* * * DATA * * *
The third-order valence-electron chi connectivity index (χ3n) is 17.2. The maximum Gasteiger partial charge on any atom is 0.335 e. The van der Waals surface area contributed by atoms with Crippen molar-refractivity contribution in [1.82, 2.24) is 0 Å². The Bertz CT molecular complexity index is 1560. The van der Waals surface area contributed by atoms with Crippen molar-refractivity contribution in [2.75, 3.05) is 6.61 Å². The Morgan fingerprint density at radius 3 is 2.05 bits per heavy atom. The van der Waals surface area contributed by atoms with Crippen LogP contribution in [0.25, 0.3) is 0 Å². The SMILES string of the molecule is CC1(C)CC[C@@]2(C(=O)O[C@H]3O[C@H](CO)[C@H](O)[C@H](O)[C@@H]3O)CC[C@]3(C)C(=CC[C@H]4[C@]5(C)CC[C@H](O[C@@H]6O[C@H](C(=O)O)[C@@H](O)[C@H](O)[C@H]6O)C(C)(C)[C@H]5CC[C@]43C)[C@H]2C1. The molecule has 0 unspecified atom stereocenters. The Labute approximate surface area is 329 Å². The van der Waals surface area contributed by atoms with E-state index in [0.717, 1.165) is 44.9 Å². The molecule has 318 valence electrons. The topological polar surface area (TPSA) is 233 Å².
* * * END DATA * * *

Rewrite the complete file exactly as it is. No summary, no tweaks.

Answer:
The third-order valence-electron chi connectivity index (χ3n) is 17.2. The maximum Gasteiger partial charge on any atom is 0.335 e. The van der Waals surface area contributed by atoms with Crippen molar-refractivity contribution in [1.82, 2.24) is 0 Å². The Bertz CT molecular complexity index is 1560. The van der Waals surface area contributed by atoms with Crippen molar-refractivity contribution in [2.75, 3.05) is 6.61 Å². The Morgan fingerprint density at radius 3 is 2.05 bits per heavy atom. The van der Waals surface area contributed by atoms with Crippen LogP contribution in [0.25, 0.3) is 0 Å². The SMILES string of the molecule is CC1(C)CC[C@@]2(C(=O)O[C@H]3O[C@H](CO)[C@H](O)[C@H](O)[C@@H]3O)CC[C@]3(C)C(=CC[C@H]4[C@]5(C)CC[C@H](O[C@@H]6O[C@H](C(=O)O)[C@@H](O)[C@H](O)[C@H]6O)C(C)(C)[C@H]5CC[C@]43C)[C@H]2C1. The molecule has 0 unspecified atom stereocenters. The Labute approximate surface area is 329 Å². The van der Waals surface area contributed by atoms with E-state index in [0.717, 1.165) is 44.9 Å². The molecule has 318 valence electrons. The topological polar surface area (TPSA) is 233 Å².